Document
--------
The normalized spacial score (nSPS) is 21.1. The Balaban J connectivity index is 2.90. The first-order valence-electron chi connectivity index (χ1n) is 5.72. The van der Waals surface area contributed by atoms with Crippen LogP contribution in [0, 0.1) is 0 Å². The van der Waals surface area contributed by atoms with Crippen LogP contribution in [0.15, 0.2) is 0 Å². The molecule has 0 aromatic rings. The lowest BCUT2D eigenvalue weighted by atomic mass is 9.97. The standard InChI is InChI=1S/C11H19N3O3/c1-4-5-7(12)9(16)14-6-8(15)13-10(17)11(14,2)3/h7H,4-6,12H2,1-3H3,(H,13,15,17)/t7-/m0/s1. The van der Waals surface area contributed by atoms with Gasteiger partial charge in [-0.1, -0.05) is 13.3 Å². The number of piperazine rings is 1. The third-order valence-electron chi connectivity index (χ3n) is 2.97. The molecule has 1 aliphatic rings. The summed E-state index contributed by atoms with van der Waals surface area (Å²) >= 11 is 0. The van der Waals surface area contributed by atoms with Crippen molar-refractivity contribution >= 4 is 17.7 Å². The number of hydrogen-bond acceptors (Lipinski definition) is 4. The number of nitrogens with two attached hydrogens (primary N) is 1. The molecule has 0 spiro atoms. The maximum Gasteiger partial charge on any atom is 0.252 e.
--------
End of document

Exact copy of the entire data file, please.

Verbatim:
The normalized spacial score (nSPS) is 21.1. The Balaban J connectivity index is 2.90. The first-order valence-electron chi connectivity index (χ1n) is 5.72. The van der Waals surface area contributed by atoms with Crippen LogP contribution in [0, 0.1) is 0 Å². The van der Waals surface area contributed by atoms with Crippen LogP contribution in [0.15, 0.2) is 0 Å². The molecule has 0 aromatic rings. The lowest BCUT2D eigenvalue weighted by atomic mass is 9.97. The standard InChI is InChI=1S/C11H19N3O3/c1-4-5-7(12)9(16)14-6-8(15)13-10(17)11(14,2)3/h7H,4-6,12H2,1-3H3,(H,13,15,17)/t7-/m0/s1. The van der Waals surface area contributed by atoms with Gasteiger partial charge in [-0.1, -0.05) is 13.3 Å². The number of piperazine rings is 1. The third-order valence-electron chi connectivity index (χ3n) is 2.97. The molecule has 1 aliphatic rings. The summed E-state index contributed by atoms with van der Waals surface area (Å²) >= 11 is 0. The van der Waals surface area contributed by atoms with Crippen molar-refractivity contribution >= 4 is 17.7 Å². The number of hydrogen-bond acceptors (Lipinski definition) is 4. The number of nitrogens with two attached hydrogens (primary N) is 1. The molecule has 0 spiro atoms. The maximum Gasteiger partial charge on any atom is 0.252 e.